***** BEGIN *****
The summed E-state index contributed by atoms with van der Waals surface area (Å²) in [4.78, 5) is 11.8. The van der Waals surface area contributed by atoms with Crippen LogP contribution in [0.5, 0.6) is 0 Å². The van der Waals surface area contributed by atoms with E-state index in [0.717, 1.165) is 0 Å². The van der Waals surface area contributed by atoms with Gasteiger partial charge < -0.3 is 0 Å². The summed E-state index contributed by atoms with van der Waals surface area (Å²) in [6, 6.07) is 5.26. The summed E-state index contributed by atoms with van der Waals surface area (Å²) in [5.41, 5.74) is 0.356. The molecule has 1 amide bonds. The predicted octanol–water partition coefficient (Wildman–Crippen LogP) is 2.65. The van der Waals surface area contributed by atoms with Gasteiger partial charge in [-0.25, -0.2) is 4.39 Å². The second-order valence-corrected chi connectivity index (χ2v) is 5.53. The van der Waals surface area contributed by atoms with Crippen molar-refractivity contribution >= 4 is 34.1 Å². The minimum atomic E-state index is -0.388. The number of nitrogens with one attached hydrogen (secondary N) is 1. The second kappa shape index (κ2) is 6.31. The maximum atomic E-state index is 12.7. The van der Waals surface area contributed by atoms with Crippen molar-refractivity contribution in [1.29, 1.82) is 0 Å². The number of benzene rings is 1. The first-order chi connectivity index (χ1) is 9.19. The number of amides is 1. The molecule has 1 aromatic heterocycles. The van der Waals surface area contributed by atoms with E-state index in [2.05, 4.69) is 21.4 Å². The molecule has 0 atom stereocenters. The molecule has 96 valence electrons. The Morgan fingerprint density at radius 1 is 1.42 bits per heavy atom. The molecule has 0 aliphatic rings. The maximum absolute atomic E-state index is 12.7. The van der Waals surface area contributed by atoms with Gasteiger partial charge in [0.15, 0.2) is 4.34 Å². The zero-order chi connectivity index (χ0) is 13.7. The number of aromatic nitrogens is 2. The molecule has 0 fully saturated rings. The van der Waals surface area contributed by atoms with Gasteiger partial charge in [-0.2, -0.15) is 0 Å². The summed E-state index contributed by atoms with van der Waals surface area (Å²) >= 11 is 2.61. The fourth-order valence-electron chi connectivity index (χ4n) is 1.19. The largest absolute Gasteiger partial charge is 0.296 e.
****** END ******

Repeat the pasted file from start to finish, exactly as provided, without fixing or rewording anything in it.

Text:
The summed E-state index contributed by atoms with van der Waals surface area (Å²) in [4.78, 5) is 11.8. The van der Waals surface area contributed by atoms with Crippen LogP contribution in [0.5, 0.6) is 0 Å². The van der Waals surface area contributed by atoms with E-state index in [0.717, 1.165) is 0 Å². The van der Waals surface area contributed by atoms with Gasteiger partial charge < -0.3 is 0 Å². The summed E-state index contributed by atoms with van der Waals surface area (Å²) in [6, 6.07) is 5.26. The summed E-state index contributed by atoms with van der Waals surface area (Å²) in [5.41, 5.74) is 0.356. The molecule has 1 amide bonds. The predicted octanol–water partition coefficient (Wildman–Crippen LogP) is 2.65. The van der Waals surface area contributed by atoms with Gasteiger partial charge in [-0.25, -0.2) is 4.39 Å². The second-order valence-corrected chi connectivity index (χ2v) is 5.53. The van der Waals surface area contributed by atoms with Crippen molar-refractivity contribution >= 4 is 34.1 Å². The minimum atomic E-state index is -0.388. The number of nitrogens with one attached hydrogen (secondary N) is 1. The second kappa shape index (κ2) is 6.31. The maximum atomic E-state index is 12.7. The van der Waals surface area contributed by atoms with Crippen molar-refractivity contribution in [1.29, 1.82) is 0 Å². The number of benzene rings is 1. The first-order chi connectivity index (χ1) is 9.19. The number of amides is 1. The molecule has 1 aromatic heterocycles. The van der Waals surface area contributed by atoms with E-state index in [2.05, 4.69) is 21.4 Å². The molecule has 0 atom stereocenters. The molecule has 96 valence electrons. The Morgan fingerprint density at radius 1 is 1.42 bits per heavy atom. The molecule has 0 aliphatic rings. The maximum absolute atomic E-state index is 12.7. The van der Waals surface area contributed by atoms with Gasteiger partial charge in [0.15, 0.2) is 4.34 Å². The zero-order chi connectivity index (χ0) is 13.7. The number of aromatic nitrogens is 2. The molecule has 0 fully saturated rings. The van der Waals surface area contributed by atoms with Gasteiger partial charge in [-0.2, -0.15) is 0 Å². The summed E-state index contributed by atoms with van der Waals surface area (Å²) >= 11 is 2.61. The fourth-order valence-electron chi connectivity index (χ4n) is 1.19. The largest absolute Gasteiger partial charge is 0.296 e.